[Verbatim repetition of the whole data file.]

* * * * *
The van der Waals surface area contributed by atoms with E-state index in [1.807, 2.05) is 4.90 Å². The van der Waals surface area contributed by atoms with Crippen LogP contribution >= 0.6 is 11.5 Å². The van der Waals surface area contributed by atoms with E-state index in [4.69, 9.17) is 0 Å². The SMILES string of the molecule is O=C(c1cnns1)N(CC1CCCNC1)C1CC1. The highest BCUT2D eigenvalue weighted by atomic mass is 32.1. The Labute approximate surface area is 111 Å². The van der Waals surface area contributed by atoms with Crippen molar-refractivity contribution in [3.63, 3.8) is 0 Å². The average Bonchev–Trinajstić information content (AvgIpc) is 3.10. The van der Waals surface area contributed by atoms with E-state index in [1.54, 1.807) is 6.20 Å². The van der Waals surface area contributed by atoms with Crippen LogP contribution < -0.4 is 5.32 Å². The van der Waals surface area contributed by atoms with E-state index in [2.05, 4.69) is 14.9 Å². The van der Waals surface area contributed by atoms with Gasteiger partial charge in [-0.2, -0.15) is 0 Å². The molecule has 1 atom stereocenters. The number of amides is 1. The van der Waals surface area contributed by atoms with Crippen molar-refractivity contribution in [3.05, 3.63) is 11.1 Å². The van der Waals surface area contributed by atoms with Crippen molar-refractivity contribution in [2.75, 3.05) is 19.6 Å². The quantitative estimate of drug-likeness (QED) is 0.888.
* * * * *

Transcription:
The van der Waals surface area contributed by atoms with E-state index in [1.807, 2.05) is 4.90 Å². The van der Waals surface area contributed by atoms with Crippen LogP contribution >= 0.6 is 11.5 Å². The van der Waals surface area contributed by atoms with E-state index in [4.69, 9.17) is 0 Å². The SMILES string of the molecule is O=C(c1cnns1)N(CC1CCCNC1)C1CC1. The highest BCUT2D eigenvalue weighted by atomic mass is 32.1. The Labute approximate surface area is 111 Å². The van der Waals surface area contributed by atoms with Crippen molar-refractivity contribution in [3.63, 3.8) is 0 Å². The average Bonchev–Trinajstić information content (AvgIpc) is 3.10. The van der Waals surface area contributed by atoms with E-state index in [1.54, 1.807) is 6.20 Å². The van der Waals surface area contributed by atoms with Crippen LogP contribution < -0.4 is 5.32 Å². The van der Waals surface area contributed by atoms with E-state index in [2.05, 4.69) is 14.9 Å². The van der Waals surface area contributed by atoms with Gasteiger partial charge in [-0.2, -0.15) is 0 Å². The molecule has 1 atom stereocenters. The number of amides is 1. The van der Waals surface area contributed by atoms with Crippen molar-refractivity contribution in [3.05, 3.63) is 11.1 Å². The van der Waals surface area contributed by atoms with Crippen molar-refractivity contribution in [2.75, 3.05) is 19.6 Å². The quantitative estimate of drug-likeness (QED) is 0.888.